Comelec exec admits: Poll rules difficult to enforce
More News from Cebu Daily News
A Commission on Elections official admitted that the poll body cannot fully implement laws governing the conduct of the 2013 elections. That’s why voters need to be educated on what the laws say.
Comelec Regional Director Temie Lambino said that lack of manpower makes it difficult for them to implement all election laws and rules.
Implementing Comelec Resolution 9616 is a real challenge, Lambino admits.
According to Luie Tito Guia, executive director, Legal Network for Truthful Elections (Lente), voters should be aware of how much politicians spend during their campaign.
“Politicians on the other hand should be transparent with the funding,” Guia said.
Under Republic Act 7166, the expenditure limit for president and vice president candidates is P10 per registered voter; P5 per registered voter for other candidates without any political party or without support from any political party; P3 per registered voter for other candidates supported by political party; and P5 per registered voter for political parties.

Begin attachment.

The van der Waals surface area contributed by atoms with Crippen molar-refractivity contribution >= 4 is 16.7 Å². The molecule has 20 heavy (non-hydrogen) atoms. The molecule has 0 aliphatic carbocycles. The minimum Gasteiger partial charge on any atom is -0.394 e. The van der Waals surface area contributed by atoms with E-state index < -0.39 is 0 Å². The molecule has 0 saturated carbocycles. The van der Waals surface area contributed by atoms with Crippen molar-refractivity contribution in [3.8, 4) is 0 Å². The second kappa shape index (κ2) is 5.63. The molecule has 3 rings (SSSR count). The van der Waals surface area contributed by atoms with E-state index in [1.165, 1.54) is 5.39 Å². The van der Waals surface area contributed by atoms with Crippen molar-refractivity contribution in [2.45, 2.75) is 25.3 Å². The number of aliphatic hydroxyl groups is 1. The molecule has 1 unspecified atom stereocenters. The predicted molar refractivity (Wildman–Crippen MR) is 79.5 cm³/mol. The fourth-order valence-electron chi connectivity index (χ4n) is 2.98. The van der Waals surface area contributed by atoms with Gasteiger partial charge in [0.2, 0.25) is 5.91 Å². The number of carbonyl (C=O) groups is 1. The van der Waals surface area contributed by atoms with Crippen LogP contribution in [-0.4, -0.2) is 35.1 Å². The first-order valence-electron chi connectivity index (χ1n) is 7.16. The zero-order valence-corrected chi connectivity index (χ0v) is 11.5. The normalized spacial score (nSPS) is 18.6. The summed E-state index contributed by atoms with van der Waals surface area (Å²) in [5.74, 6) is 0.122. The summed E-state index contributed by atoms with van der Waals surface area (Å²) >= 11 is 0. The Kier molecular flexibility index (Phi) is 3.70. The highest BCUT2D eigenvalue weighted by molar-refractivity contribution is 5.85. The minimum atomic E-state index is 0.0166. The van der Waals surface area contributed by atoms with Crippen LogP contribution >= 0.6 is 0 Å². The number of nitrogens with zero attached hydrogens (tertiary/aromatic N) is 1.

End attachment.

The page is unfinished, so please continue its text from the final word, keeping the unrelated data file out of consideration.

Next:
In Central Visayas, there are 1,420 elected positions and more than 3,000 candidates who are running for those position.
The Comelec in Central Visayas has 299 election officers and assistants.
The region has the fourth highest number of votes in the country with 4,114,047 registered voters.
But Cebu which has 2,509,520 registered voters has the highest number of registered voters outside Metro Manila.
Among the laws that the Comelec has not strictly implemented is the campaign spending cap.
The law requires candidates to submit a Statement of Election Contributions and Expenditures (SOECE) after the election.
If a candidate fails to submit his or her SOECE, there’s a fine depending on the position they are in.
Lambino made these statements during a dialogue with Visayas-based journalists participating in the election reporting training sponsored by the Philippine Center for Investigative Journalism here in Cebu from Jan. 29 to Feb. 1.
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